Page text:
The Director General of Nigeria Television Authority (NTA), Yakubu Ibn-Mohammed, was appointed last year May.
He joined the services of the NTA Jos in 1977 as Current Affairs Producer. He later held various senior management positions, among which were Controller News and Current Affairs, NTA, Jos; General Manager, NTA Bauchi; Director of News, NTA headquarters; and Executive Director Special Services, NTA headquarters, before his retirement in 2012.
The graduate of Social Sciences from Ahmadu Bello University and former Special Adviser to Governor Muhammad Abdullahi Abubakar of Bauchi State on Media and Communications, in this interview with our reporter, spoke about the 40 years of broadcast outfit, why the veterans of yesteryears are back on your screens, why the NTA has no apologies for being called the mouthpiece of government and the reason media must be responsible ahead of the 2019 elections and much more.
Some of us actually believe NTA is older than 40. Why the ongoing celebration and what’s the story behind it?
The story behind it is the same story behind every landmark that you mark. The decree which later became an Act setting up NTA was promulgated in 1977, which is when NTA came into being. Before then we had television stations spread across length and breadth of this country. Some of them state owned, like NTA Jos use to be called Benue/Plateau State TV and so on and so forth. In 1976, a decision was taken by government to bring them all under one umbrella and that is the present Nigeria Television Authority. The decree was promulgated and it took effect from 1977. So, 1977 to 2017 made it 40 years of the coming into being of NTA and we thought 40 years is no joke in the life of an organisation, we decided to make a little noise about it, let the people know that NTA is 40.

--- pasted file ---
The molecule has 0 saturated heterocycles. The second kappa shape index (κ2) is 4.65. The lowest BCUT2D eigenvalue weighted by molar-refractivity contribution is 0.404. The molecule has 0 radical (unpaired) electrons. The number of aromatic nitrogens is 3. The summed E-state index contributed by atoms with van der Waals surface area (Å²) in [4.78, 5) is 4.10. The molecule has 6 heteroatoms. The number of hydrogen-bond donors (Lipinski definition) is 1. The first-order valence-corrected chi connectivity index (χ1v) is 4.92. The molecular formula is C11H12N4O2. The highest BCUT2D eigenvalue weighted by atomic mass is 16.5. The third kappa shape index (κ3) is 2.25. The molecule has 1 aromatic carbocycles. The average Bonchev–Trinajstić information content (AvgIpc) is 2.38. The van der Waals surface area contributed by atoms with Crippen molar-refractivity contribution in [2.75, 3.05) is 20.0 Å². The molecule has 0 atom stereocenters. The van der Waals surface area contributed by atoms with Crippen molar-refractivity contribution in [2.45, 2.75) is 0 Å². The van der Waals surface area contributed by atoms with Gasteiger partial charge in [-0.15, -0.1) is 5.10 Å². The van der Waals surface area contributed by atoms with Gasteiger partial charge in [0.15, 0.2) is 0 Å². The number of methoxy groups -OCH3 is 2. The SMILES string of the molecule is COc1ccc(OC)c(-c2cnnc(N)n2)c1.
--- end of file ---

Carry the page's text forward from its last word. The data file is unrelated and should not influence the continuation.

So we decided to mark the 40 years anniversary differently. We decided to depart from the normal mode of celebration, instead of starting off by holding dinner party where people meet and give each other a pat on the back, since it about television, let the celebrations start on our screens, let the people know that NTA has attained 40 in 2017 by what they see on our screens.
We decided that what made NTA tick in this 40 years included our On-Air-Personalities, newscasters, and presenters. So we decided to call those of them that our still within reach to come and relive memories of those days that made NTA great with a view to motivating those in the system, to aim to be like them. That is essentially why we decided to invite newscasters of yester-years to come and grace our screens.
Aside bringing back the veterans to read the flagship news, what other things are in store to celebrate NTA at 40?
Apart from bringing in veteran newscasters and veterans presenters, we have also dug into our archives to bring out some vintage NTA programmes that made NTA tick in the late 70s and early 90s. Programmes like Village Headmaster, Behind the Clouds, Cock Crow at Dawn, Ichoku, Samanja and so on and so forth. It was a deliberate thing to make people conscious of the 40 years of NTA’s existence first and foremost on their television screens. And I think we have achieved that with the veterans casting the news, presenting Programmes, the transmission of old vintage Programmes, people are aware that NTA is 40.